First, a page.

What Should the Workplace Look Like in the Distributed Economy?
Designers must tackle issues of disconnection, communication, and transparency.
All photography courtesy NBBJ
The following piece considers the present and future of workplace design. If this topic is of interest to you, consider entering the Tomorrow’s Workplace Design Competition, sponsored by Metropolis and Staples Business Advantage, which asks designers to envision offices that could be executed within the next five years.
Coming innovations mean that work will be unconstrained by a building, free to expand and evolve, to shrink and transition. Given the evolution of technology, we will continue to work from anywhere and across multiple time zones. In fact, in the next decade, estimates suggest that upwards of 40 percent of the workforce will work remotely or within a distributed work model.
Paradoxically, the new workplace is also about community, social interaction and culture, because as people work more remotely, they encounter new points of interaction. Perhaps people want a place to gather, a place that fosters community brainstorming, and a place that would allow for deeper interpersonal relationships to develop.
So how can we reconcile working in the distributed economy and designing for it?
Recently NBBJ, in partnership with Time Inc. and Power to Fly, hosted a global hackathon on the future of work and the workplace in the distributed economy. The event, which spanned eight days, brought together the design, technology and business communities to tackle some of the problems inherent in the distributed workplace—cultural and social disconnection, fractured communication, and insufficient transparency.
Work is more than just the tasks that we complete. It’s about the casual relationships that develop from a chance meeting in the hallway, or the impromptu brainstorming session that happens when team members meet around the coffee bar. So NBBJ is focused on creating workspaces where people want to gather and collaborate with fellow employees, clients, and the community around us.
With these insights and our experience with the hackathon, here are three frameworks that architects and designers should consider that would allow distributed workers to be more connected with their peers.
Architectural: Our work environment should be unconstrained; it should be designed to fit our need for movement and for change. Research shows that we are more effective and more innovative when we can move and interact with our environment. For instance, an entire building could adapt to a user’s needs, with easier access to ramps and stairs, to remove the physical and physiological barriers of being on a different level. A more novel but entirely possible idea, as advancements in modular architecture occur, is to have building amenities such as conference rooms and meeting spaces physically move to employees as needed.
Studies have also shown that some types of workplace-related stress arise from the inability to control unwanted stimuli, such as light, temperature, airflow and, most especially, noise levels. That’s why we recently installed sensors that will allow people to choose the right ambient noise levels, light and temperature for their individual or group needs.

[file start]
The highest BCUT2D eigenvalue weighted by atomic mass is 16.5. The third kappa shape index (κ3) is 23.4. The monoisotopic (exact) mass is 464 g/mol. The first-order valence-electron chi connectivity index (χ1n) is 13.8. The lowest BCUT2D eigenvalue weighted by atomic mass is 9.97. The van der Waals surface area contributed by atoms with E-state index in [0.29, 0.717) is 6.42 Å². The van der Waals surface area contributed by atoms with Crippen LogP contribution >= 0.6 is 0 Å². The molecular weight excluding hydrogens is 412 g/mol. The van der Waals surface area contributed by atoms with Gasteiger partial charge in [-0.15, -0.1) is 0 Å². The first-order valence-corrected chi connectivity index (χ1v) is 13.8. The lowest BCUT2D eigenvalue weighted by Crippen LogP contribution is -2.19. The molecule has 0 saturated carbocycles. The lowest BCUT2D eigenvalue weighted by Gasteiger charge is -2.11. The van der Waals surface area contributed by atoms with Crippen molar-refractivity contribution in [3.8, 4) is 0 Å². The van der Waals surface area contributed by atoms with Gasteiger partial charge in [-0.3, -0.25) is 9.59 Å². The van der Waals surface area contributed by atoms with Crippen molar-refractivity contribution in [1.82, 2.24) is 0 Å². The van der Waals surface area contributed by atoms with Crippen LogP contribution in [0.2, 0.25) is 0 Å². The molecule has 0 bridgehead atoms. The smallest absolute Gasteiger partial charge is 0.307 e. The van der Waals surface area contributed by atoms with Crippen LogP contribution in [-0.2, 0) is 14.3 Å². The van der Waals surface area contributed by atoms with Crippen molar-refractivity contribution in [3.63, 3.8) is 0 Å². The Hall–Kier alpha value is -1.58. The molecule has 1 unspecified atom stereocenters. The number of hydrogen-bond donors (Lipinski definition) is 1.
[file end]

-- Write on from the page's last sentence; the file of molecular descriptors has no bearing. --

Distributed workforces will also require designers to create a sense of continuity across global offices and accommodate workers who travel between locations. Airbnb’s designers have been working to do this across its customer experience centers, starting with its Portland office, by getting rid of assigned cubicles, desks and phones and by creating various types of seating arrangements that employees and contractors can float between.
Digital: We should design our workspaces in tandem with technology, and to a certain extent we already do. What are missing, however, are the crucial personal connections so fundamental to vibrant, healthy and innovative workplaces. Products such as 3D, real-time, virtually networked “whiteboards”—a digital concept led by James Isaac and David Kosdruy that won the hackathon—or telepresence devices, such as those from Double Robotics, could reintroduce the spontaneity, creativity and interpersonal connectedness that distributed teams often lack.
Hardware: We should design hardware—including furniture, tablets and microphones—to allow for a more open dialogue between people. One concept might be a digital display wall that projects a series of images, culled from social media, which represent a person as they walk by it. By bringing in this visual representation of a person’s tastes and values, it would provide a catalyst for colleagues who don’t normally connect with one another to engage around shared interests. The idea is that people are more likely to engage in impromptu and casual conversations when they know a bit more about the person they are standing next to.
As we continue to gather more data about how people work, communicate and engage with one another, it is increasingly evident that we need to design spaces that allow us to have meaningful interactions with each other, that allow us to engage with and move through our physical and natural environment, and that foster a sense of community and culture. In short, we need to design spaces that are much more in tune with our diverse and distributed society. In doing so, we will create a future where workplaces allow us to be more comfortable, innovative, and happy.
For more insights into how today’s work places affect our well being see the Staples Business Advantage 2016 Workplace Index.